Knuckles, Knees and Community

Katie is a young female from New Jersey trying to be the best she can be at everything that she does. She spoke to me about her experience with the art of Muay Thai.


Mike: Tell us how you got into this sport

Katie: I grew up, with 3 older brothers, wanting to play football, baseball and even box but my dad said I couldn’t because I was a girl. I always had this in the back of my mind and I didn’t get an opportunity to try combat sports until I found a gym after college.

Mike: And for those who don’t know, what is Muay Thai?

Katie: Muay Thai is a combat sport from Thailand, it’s called “The art of eight limbs” because you use your elbows, knees hands and legs. What makes Muay Thai special is the clinch: This is when you are tied up in close quarters and you can elbow, knee and sweep.

First Fight

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Photo Credit: FridayNightFights

Mike: How was the training for your first fight?

Katie: Training was pretty intense, you have to cut weight (15 lbs.) which is a huge mental piece of the game when your friends want to go out and eat/ drink. What got intense was the sparring: my gym does this thing called shark tank where you are in the ring with a fresh new partner each round, for 5-10 rounds.

Mike: Was it exhausting training and working at the same time?

Katie: It was fun because you see how far you could push yourself but kind of stressful because I was going to school and working 2 jobs. Training kept me busy because I could get my mind off of the other things I was doing. It’s nice to have goals outside of school and work—something for myself.

Mike: Walk us through that first fight

Katie: Waking up that day, I was excited to get into the ring. I wasn’t nervous until I got to the venue and weighed-in. They had me do pictures and then it felt serious. I thought “What if I don’t put on a good show, what if I mess up and get stage fright?” Once I stepped in the ring, something turned on and I was so focused, nothing else really mattered. After the fight, I was still so excited that I asked my trainer when the next one was. Haha, he told me to relax!

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Photo Credit: Joe Lobianco

Mike: Do you have any weird pre-fight rituals?

Katie: If my weight is good the weekend before a fight, I go out with my friends and drink lots of whisky. It helps me kick all the stress out and remind myself that I’m doing this for fun.

Girls in Combat Sports

Mike: If you walk into an average muay thai, mma or boxing gym it’s about 15-20% women and sometimes even 90% men. Did it ever feel strange to be in such a male dominated sport?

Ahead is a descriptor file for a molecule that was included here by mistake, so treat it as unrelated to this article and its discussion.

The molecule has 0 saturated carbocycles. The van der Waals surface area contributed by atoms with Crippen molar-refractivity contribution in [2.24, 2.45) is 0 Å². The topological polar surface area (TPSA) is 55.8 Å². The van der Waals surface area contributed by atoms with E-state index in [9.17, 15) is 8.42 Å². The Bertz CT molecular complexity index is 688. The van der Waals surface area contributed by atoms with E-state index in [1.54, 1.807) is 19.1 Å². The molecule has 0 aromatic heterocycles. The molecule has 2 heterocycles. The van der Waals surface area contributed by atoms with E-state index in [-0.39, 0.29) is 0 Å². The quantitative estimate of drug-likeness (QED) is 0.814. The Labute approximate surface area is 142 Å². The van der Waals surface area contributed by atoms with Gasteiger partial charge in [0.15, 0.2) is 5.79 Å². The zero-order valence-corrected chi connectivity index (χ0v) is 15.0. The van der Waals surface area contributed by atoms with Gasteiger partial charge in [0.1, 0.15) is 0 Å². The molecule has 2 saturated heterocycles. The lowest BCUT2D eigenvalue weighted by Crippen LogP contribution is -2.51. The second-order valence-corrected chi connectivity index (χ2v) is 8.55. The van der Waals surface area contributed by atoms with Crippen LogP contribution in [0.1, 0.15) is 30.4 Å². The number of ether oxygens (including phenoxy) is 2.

Katie: I grew up in a male dominated environment so I was quite used to the dynamic. However, it still bothers me and other girls when people think that they have to go easy on girls in the gym because if you hit them “they might cry” or something absurd like that.

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Photo credit: Joshua Brandenburg j.a.b.photos

Mike: I’ve also heard that the training between girls can get crazy

Katie: Unfortunately you don’t see many girls in this sport and society seems to always be pitting us against one another. I’ve encountered girls in the gym who will just go all out on me during sparring to try and prove a point to themselves or the other guys in the gym. It can start a vicious circle so I don’t engage in that type of thing.

Instagram

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Photo Credit: Manny Fernandes

Katie: This was from my last fight (5th). This picture is powerful because it shows this balance between focus and nervous energy. My boyfriend is on the right and my coach is on the left. It shows my support system and community helping me during that moment.

Community

Mike: On that note, tell us about your Muay Thai Community

Katie: It’s a small gym called weapons 9. My Coach’s name is Christian Tran—he teaches strictly Muay Thai. Everyone is supportive, we go to each other’s fights, party together and of course go to the hospital together if anyone is sick or injured. As a whole the Muay Thai community around the world is quite small and tight knit. People are very friendly, you can message someone in another country and tell them that you are coming to visit and then you can go check it out.

Mike: Role models?

Katie: The people that inspire me most are the ones that I’ve fought or people I know in the Muay Thai community. Amateur fighters are working, going to school and balancing their lives while training and fighting.

Mike: Future goals in this sport?

Katie: I want to have a few more tournaments under my belt, do golden gloves boxing at some point and also go to Thailand—it’s a right of passage for a lot of fighters. I would love to train and even fight there.

Mike: Is there anything you wish that the general public would know about Muay Thai?

Katie: Muay Thai and combat sports in general are more than just violence. Fighters are super disciplined. It is hard to get hit and stay composed to keep playing a mental game. It is difficult to force yourself to run miles in the morning and then go through a hard training session afterwards. For those who are interested in trying it out, you never have to spar. Most of the time training is working the pads with a partner. Go into it with an open mind and don’t be intimidated. Gyms are very welcoming, mine is a second family to me.

Photos used with written permission from: FridayNightFights, Joe LoBianco and Joshua Brandenburg


 

kaitie brady

Katie is a 26 year old living in New Jersey who is currently pursuing a career in Law Enforcement. She is a muay thai enthusiast and has trained for about 7 years now and competes on an amateur level. In her free time she enjoys traveling, movies, and hiking with her puppy.

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